[Reader-list] On Being a Baby Magnet

Yazad Jal prajaf at vsnl.com
Mon Jun 24 15:00:09 IST 2002

On Being a Baby Magnet
by Bob Wallace

For about ten years I've been a Baby Magnet. It took a while to figure out why. It's because these babies don't have fathers around them.

I can walk through a door, and a baby in a stroller will point at me and exclaim, "That's a man!" I point back and say, "That's a baby!" I glance at the mother's hand. No ring. I can stand in a bookstore, and look down to find a baby holding my hand. "Sorry," says the mom, who also has no ring. "Forget it," I answer. "It's my lot in life."

Once, at my sister's house, I had to sit on the floor near the door because the living room was full of teenage girls. A little boy, who could walk but not talk, spied me from across the room, made a bee-line for me, and threw his arm around my neck. (He had a snotty nose. When I told him to get some toilet paper - which he understood - he grabbed a handful and brought it to me in the living room without detaching it from the roll in the bathroom.) I later asked my sister if he had a father. "No," she told me, "he doesn't."

This is never-ending for me. Kids wave at me on the streets, try to hold my hand, and want me to watch them while they show off jumping rope or singing or dancing. When I got out of my car Friday night, the little girl next door was waiting for me. "Do you want to see me do my cheer?" she asked. So she did it, while I smiled and applauded. She has no father. None of these kids do. Since they don't, they want male attention.

Why they choose me I don't know. It must be the way I look, even though I certainly don't understand what That Look is. When I look in the mirror what I see is a rubbery, goofy/friendly face that looks much like Ralphie in A Christmas Story. Maybe, today, Spongebob Squarepants.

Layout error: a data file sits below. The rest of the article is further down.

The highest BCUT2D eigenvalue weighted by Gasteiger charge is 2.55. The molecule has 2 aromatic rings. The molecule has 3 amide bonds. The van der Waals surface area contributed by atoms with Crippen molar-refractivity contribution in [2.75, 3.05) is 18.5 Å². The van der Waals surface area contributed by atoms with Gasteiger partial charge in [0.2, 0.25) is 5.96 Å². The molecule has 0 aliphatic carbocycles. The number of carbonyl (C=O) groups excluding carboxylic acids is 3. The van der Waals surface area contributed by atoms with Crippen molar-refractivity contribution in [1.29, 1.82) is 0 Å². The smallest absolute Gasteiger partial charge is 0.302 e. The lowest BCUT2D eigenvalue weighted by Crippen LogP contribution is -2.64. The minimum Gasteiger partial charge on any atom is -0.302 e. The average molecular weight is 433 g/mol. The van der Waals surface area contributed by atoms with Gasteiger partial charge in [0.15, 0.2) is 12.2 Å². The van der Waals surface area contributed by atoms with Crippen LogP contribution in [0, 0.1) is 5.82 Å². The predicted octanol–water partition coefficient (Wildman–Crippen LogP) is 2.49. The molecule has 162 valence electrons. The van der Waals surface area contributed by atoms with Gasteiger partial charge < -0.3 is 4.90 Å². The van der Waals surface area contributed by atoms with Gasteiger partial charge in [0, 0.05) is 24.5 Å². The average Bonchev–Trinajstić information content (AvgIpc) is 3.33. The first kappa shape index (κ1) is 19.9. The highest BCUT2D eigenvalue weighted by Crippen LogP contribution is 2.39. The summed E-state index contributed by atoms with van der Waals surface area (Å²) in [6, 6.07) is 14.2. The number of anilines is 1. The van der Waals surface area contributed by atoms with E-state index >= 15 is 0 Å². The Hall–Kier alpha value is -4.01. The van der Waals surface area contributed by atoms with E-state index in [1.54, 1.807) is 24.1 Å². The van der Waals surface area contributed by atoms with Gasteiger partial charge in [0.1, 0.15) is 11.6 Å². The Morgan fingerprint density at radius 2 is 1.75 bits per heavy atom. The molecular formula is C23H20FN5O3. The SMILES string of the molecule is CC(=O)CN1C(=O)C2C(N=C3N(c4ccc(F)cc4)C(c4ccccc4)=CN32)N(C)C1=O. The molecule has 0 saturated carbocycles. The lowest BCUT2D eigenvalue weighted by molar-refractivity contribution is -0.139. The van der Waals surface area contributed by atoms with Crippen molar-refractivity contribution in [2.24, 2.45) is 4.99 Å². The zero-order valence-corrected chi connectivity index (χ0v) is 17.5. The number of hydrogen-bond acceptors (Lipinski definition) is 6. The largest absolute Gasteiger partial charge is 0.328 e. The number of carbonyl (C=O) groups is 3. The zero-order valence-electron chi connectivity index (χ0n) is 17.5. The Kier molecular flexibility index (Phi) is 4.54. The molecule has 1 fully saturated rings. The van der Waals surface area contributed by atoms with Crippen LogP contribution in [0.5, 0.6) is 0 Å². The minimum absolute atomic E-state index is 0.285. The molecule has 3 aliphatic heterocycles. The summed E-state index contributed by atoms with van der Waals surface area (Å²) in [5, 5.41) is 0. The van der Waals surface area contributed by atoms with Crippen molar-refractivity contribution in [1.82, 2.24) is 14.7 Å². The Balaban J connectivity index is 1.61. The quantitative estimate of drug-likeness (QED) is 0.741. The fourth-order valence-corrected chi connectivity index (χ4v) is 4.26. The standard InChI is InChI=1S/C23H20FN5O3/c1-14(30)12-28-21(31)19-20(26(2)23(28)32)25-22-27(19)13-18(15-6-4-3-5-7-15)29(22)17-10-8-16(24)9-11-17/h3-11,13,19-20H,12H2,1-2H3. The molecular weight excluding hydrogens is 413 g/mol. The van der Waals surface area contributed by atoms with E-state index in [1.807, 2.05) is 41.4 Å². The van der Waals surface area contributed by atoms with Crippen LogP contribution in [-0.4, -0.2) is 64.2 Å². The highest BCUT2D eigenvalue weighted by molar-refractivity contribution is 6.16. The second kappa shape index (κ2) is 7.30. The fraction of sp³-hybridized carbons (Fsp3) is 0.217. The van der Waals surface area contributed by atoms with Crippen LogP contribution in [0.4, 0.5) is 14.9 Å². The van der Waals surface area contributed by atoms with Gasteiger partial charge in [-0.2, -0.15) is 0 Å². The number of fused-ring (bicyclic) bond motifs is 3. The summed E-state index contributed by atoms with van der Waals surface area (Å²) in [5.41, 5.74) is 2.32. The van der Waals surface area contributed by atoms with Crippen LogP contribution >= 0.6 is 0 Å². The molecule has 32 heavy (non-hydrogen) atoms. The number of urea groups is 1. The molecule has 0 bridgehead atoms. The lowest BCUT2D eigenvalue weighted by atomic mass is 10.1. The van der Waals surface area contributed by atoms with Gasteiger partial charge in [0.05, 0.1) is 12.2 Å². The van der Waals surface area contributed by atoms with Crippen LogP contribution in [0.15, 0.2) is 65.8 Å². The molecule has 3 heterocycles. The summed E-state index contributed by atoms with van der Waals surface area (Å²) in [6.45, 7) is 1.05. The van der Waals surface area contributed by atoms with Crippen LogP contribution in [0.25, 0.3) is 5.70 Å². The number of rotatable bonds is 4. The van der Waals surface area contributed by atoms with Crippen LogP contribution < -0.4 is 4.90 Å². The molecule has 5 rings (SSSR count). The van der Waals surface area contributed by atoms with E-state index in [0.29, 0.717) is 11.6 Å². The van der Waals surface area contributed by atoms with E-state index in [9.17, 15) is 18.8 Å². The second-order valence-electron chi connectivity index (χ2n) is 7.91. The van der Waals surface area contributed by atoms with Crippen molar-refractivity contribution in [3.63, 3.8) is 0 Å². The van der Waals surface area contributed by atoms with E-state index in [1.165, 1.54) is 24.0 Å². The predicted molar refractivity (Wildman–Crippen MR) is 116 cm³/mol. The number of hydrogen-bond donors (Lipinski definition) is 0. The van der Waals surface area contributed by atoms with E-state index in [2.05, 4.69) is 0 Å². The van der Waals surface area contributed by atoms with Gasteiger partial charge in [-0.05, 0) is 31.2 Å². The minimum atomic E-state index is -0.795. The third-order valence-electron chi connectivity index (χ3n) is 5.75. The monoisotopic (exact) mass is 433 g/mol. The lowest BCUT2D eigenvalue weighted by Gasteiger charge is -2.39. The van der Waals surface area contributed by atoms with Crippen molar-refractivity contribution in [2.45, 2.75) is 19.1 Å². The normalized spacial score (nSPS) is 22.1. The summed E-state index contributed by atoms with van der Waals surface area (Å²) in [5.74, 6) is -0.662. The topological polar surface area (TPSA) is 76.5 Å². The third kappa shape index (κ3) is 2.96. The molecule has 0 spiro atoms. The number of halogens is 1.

Since the '60's, feminists have claimed fathers aren't really necessary. What's unnecessary are these kinds of socialist feminists, most of whom are feminists because they're aren't very feminine. Crewcuts and tattoos doth not a true feminist make. They barely make a woman, and the kind they make I'm not interested in. Maybe Janet "Yikes! A Monster!" Reno might be, but certainly not me.

The history of the world has shown that fathers are necessary. The word "bastard," for example, means "a fatherless boy" and "a cruel, heartless man." The first often turns into the second, no matter how much the blind pretend it doesn't. What we have in society currently are the blind leading the blind. Oops! There's the ditch!

I once found a little fatherless boy torturing a cat. I yelled at him and took the cat away. It was wheezing blood through its nose. I thought it was going to die, but it lived. I gave it to my sister and her kids, who took care of it until a Chevy morphed it into a Frisbee. "Poor thang," I told him, as I shoveled him into a bucket, then put him in the backyard with two other cats, a dog, a rabbit, a couple of birds, a turtle, some marbles and plastic army men I buried when I was a kid, and a pack of Marlboros I hid when I was 12 and could never find.